Allegory of the Cave
April 11, 2011
In The Republic, Plato presents what is referred to as “The Allegory of the Cave.” In Book VII of The Republic there is an extensive dialogue on the nature of justice. Socrates describes a cave where prisoners have been held, chained, and immobile since childhood. Their heads are fixed, and they are compelled to look at a wall in front of them. Behind the prisoners is a large fire. Between the fire and the prisoners is a raised walkway where people walk along carrying things on their heads, including human and animal figures. The prisoners spend their whole lives watching shadows cast upon the wall in front of them. The shadows become their reality. Plato uses this scenario to show that the world revealed by our senses is not the real world but only a poor copy of it. True wisdom and hence a true understanding of the world may only be achieved through philosophical inquiry.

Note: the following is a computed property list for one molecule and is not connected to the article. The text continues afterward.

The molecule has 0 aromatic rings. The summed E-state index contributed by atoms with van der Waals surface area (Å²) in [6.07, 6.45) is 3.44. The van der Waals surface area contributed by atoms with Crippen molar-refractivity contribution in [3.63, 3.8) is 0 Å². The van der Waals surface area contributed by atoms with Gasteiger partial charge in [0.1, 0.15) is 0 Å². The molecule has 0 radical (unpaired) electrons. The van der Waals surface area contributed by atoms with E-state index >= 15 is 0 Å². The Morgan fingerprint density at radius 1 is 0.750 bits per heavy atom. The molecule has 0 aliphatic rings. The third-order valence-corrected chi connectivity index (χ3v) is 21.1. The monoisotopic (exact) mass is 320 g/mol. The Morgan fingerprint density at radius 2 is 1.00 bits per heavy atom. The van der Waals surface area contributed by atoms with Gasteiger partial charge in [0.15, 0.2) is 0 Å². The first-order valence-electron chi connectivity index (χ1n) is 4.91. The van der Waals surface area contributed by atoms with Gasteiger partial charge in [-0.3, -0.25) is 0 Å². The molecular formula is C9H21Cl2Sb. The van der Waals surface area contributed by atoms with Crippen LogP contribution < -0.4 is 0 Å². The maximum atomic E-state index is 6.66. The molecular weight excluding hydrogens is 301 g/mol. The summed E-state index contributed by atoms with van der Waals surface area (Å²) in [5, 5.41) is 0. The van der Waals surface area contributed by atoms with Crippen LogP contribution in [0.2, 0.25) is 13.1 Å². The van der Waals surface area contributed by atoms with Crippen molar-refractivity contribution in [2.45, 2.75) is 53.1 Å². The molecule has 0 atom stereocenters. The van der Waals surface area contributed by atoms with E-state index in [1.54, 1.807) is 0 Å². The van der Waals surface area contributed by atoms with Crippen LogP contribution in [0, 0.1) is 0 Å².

To further explore the wisdom of Plato’s Republic as well as other works on ancient, modern, and contemporary philosophy, come and browse the collection of materials on these subjects at MCPL.
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